The Great Salt Lake is what's left of prehistoric Lake Bonneville, a massive 19,000+ square-mile lake that covered most of what is now Utah. The lake now covers 1,700 square miles, but it’s still the largest saltwater lake in the Western Hemisphere and the largest lake in the U.S. outside of the Great Lakes region. The Bonneville Shoreline Trail traces the borders of the old lake and offers 100 miles of hiking and mountain biking. The trail is currently undergoing expansion and will one day extend 280 miles from the Idaho border to Nephi, Utah.
Antelope Island State Park is located 45 minutes north of Salt Lake City and offers a variety of activities and attractions, including swimming, camping, hiking, biking, and wildlife-viewing.
Because it has no outlets, the Great Salt Lake is extremely salty—its salinity is around four times that of the ocean—making the lake extremely easy to float in and a unique destination for swimmers and sunbathers. At its maximum depth, the lake plunges to only 35 feet. After a day in the water, swimmers can rinse off in the Antelope Island State Park’s shower facilities.
Camping is available at Bridger Bay Campground, which can accommodate tents and RVs, and at White Rock Bay, which has group sites. Day-use sites are also available within the park.
The island features a number of trails in the park for hiking, mountain biking, and horseback riding. The Elephant Head Trail leads to Split Rock Bay Overlook, which rewards hikers with a wonderful view of the lake at sunset.
Antelope Island is home to a variety of wildlife. Although it would seem there wouldn’t be enough fresh water on an island in the middle of a salty lake, there are over 40 springs providing fresh water to the island’s inhabitants, which include bison, antelope, rabbits, bobcats, coyotes, deer, and bighorn sheep. Bison were introduced to the island in 1897—there were only 12 at the time, but the herd has since grown to about 600. The bison can easily be seen grazing about the island, while the other animals may take a keener eye to spot.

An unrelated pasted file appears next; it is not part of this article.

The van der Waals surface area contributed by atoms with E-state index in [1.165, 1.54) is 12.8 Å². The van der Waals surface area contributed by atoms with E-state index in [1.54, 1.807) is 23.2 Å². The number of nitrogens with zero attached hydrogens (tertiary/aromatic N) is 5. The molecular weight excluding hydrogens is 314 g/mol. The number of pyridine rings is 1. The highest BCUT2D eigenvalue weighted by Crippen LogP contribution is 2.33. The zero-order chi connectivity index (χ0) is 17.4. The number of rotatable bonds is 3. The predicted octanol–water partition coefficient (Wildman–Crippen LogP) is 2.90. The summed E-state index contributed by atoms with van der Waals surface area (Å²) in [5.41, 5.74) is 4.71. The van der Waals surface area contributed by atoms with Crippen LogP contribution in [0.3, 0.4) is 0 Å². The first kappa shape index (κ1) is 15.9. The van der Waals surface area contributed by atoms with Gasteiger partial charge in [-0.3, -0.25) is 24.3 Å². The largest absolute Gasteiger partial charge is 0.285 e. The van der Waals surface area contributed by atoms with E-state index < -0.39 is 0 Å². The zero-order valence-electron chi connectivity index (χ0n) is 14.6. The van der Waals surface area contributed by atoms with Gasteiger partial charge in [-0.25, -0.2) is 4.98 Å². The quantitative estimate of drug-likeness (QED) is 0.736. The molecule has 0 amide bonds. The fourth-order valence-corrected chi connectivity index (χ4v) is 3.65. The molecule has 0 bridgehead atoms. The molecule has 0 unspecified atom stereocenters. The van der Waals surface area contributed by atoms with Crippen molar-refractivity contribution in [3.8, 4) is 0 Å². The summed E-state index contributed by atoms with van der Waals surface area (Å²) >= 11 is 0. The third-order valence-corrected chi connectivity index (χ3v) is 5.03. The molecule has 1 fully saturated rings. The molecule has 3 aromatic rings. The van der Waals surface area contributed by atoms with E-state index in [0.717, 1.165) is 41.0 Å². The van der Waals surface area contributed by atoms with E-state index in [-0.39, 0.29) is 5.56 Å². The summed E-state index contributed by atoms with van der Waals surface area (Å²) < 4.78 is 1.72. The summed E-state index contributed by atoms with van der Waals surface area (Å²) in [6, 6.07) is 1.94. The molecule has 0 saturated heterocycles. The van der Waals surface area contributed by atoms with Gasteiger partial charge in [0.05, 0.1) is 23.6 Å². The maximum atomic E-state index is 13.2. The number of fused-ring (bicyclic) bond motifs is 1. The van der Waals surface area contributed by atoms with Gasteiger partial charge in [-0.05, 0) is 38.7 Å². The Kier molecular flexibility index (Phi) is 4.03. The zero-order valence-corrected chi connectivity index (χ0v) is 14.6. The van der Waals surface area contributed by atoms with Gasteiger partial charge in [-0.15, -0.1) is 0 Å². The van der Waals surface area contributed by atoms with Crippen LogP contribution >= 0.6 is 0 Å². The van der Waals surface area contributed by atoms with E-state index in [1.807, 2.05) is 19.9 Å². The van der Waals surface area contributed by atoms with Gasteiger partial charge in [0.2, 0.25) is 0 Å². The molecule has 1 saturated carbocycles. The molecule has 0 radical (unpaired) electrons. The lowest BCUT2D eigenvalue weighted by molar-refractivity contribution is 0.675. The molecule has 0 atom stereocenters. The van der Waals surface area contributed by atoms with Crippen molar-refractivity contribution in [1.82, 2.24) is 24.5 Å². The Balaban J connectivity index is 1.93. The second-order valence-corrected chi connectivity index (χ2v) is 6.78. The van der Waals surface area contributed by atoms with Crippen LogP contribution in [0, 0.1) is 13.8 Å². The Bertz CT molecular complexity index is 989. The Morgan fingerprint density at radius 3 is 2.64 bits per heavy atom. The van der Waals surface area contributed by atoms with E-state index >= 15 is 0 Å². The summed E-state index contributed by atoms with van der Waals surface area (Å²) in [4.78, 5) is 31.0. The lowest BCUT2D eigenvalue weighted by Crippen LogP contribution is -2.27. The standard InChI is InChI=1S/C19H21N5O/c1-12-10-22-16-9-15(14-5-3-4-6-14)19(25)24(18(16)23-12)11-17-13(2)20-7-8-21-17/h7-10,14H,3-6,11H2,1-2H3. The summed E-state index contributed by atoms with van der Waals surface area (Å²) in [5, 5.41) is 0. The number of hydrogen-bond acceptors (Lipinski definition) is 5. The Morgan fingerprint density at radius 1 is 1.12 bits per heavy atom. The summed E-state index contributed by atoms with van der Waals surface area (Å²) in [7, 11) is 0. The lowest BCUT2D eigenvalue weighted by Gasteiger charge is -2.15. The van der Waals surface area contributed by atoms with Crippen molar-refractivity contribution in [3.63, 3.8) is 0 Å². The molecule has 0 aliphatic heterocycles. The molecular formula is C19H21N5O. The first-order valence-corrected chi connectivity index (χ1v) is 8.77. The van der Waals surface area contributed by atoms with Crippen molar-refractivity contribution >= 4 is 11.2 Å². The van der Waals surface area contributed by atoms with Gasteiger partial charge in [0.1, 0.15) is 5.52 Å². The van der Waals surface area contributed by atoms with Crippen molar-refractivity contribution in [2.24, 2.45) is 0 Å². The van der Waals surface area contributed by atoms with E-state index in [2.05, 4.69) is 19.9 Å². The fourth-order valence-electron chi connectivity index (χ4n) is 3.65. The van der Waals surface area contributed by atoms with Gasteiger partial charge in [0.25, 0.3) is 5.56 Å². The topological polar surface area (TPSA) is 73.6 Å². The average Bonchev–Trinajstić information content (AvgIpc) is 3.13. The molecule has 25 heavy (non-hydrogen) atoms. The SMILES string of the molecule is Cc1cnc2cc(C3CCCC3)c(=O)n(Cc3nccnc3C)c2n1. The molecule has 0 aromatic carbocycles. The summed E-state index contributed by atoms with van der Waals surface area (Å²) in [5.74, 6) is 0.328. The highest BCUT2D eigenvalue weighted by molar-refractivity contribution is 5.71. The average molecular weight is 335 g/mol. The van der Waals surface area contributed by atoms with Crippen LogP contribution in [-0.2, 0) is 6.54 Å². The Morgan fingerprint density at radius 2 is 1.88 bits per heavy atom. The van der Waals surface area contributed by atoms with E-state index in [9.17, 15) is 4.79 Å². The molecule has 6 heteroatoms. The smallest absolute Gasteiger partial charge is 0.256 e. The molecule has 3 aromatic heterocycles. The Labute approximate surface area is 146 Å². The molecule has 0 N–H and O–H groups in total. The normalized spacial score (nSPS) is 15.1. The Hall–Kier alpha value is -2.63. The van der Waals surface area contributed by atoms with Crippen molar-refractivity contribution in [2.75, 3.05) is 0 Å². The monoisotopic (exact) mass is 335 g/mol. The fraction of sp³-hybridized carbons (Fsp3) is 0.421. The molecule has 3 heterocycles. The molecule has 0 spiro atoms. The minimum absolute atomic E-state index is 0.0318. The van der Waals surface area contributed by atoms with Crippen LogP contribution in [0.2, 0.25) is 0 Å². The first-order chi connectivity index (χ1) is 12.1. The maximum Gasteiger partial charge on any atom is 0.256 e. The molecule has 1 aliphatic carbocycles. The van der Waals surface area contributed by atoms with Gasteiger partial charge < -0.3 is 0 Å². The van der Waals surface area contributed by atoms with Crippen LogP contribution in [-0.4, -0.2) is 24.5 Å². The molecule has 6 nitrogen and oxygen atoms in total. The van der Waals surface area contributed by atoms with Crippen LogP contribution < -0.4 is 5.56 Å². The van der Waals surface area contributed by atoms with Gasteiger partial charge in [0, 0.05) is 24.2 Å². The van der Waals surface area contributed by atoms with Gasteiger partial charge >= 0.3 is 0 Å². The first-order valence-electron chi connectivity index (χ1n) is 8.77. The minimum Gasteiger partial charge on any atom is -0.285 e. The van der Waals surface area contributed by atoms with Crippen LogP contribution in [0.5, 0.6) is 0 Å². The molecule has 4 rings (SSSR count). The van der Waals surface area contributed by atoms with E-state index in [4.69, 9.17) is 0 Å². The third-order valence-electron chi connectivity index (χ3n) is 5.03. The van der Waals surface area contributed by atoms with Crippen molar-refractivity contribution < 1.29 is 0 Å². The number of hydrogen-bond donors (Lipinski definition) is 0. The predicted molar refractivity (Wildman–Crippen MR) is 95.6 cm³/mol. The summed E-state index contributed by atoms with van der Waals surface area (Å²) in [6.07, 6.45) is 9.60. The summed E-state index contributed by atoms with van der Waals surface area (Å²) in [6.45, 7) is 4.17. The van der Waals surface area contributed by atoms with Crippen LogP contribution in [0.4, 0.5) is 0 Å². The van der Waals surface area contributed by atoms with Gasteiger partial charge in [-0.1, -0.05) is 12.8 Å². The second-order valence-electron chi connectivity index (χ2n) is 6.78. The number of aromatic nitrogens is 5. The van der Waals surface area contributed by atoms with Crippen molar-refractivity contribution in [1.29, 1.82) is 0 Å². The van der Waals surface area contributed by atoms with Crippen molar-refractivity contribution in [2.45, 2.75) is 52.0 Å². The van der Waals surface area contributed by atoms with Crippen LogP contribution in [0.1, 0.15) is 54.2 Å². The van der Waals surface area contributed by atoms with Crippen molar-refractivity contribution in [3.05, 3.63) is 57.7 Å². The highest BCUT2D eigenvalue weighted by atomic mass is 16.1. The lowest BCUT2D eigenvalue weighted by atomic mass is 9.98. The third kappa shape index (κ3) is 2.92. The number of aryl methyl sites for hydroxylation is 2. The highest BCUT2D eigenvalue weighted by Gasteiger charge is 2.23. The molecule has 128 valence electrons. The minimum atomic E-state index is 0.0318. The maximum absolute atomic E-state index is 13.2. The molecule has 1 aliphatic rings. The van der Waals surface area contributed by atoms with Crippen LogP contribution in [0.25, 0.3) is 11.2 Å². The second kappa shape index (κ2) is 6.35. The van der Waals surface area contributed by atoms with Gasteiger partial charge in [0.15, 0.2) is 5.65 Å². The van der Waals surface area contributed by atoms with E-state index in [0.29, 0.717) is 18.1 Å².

After a day of exploring the island, the Island Buffalo Grill is a great place to grab some food before heading back to town or before retiring to your campsite.
On the northeastern corner of the Great Salt Lake, near Rozel Point, you'll find a peculiar earth sculpture by artist Robert Smithson. Smithson began building the spiral out into the lake in April of 1970, and he finished the project six days later. The Spiral Jetty is 1,500 feet long, 15 feet wide, and made of mud, salt crystals, and basalt rocks. Depending on the Great Salt Lake’s water level, the sculpture is sometimes submerged, but most of the time you can view it and even walk out onto it.
The Great Salt Lake State Marina and Antelope Island State Park are both fine places to launch your boat. Kayaking, sailing, and powerboating are all options on the lake, though it’s worth nothing that because of the lake’s shallow average depth, the water can get choppy in low winds, and boating experience is helpful for those who venture out.
Fifteen miles out of downtown Salt Lake, on the edge of the Great Salt Lake’s south shore sits Saltair. In the late 1800s and early 1900s, Saltair was a resort and amusement, where families would come to swim, dance, and take hot-air balloon and ferris wheel rides. The huge pavilion is now a unique concert venue and a beautiful setting to see some live music. The building rests at the edge of the water, so arrive before sundown to catch wonderful views of the sun setting over the lake.
The Bear River Bird Refuge and Farmington Bay Waterfowl Management Area are prime places for bird-watching. Many species stop at these locations during their migrations. Farmington Bay Waterfowl Management Area is just northwest of the Salt Lake City, while the Bear River Bird Refuge is further north, on the northeast end of the lake.
Words: Luke Isom